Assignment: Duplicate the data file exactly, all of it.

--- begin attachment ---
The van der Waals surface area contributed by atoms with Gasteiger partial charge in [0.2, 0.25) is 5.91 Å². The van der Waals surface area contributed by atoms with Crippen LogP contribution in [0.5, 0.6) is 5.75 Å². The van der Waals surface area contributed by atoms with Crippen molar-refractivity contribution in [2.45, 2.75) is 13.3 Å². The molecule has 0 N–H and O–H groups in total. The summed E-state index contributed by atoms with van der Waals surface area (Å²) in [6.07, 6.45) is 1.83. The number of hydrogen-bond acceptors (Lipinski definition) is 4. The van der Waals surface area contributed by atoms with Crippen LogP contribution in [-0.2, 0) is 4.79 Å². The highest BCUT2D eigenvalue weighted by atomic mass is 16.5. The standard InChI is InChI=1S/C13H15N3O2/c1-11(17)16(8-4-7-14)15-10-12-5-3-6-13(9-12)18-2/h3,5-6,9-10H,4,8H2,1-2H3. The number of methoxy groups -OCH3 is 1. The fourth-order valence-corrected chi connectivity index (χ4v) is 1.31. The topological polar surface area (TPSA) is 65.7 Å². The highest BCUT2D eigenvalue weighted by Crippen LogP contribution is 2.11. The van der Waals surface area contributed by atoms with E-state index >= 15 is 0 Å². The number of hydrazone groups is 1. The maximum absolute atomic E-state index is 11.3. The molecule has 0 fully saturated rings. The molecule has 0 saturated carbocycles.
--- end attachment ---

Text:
The van der Waals surface area contributed by atoms with Gasteiger partial charge in [0.2, 0.25) is 5.91 Å². The van der Waals surface area contributed by atoms with Crippen LogP contribution in [0.5, 0.6) is 5.75 Å². The van der Waals surface area contributed by atoms with Crippen molar-refractivity contribution in [2.45, 2.75) is 13.3 Å². The molecule has 0 N–H and O–H groups in total. The summed E-state index contributed by atoms with van der Waals surface area (Å²) in [6.07, 6.45) is 1.83. The number of hydrogen-bond acceptors (Lipinski definition) is 4. The van der Waals surface area contributed by atoms with Crippen LogP contribution in [-0.2, 0) is 4.79 Å². The highest BCUT2D eigenvalue weighted by atomic mass is 16.5. The standard InChI is InChI=1S/C13H15N3O2/c1-11(17)16(8-4-7-14)15-10-12-5-3-6-13(9-12)18-2/h3,5-6,9-10H,4,8H2,1-2H3. The number of methoxy groups -OCH3 is 1. The fourth-order valence-corrected chi connectivity index (χ4v) is 1.31. The topological polar surface area (TPSA) is 65.7 Å². The highest BCUT2D eigenvalue weighted by Crippen LogP contribution is 2.11. The van der Waals surface area contributed by atoms with E-state index >= 15 is 0 Å². The number of hydrazone groups is 1. The maximum absolute atomic E-state index is 11.3. The molecule has 0 fully saturated rings. The molecule has 0 saturated carbocycles.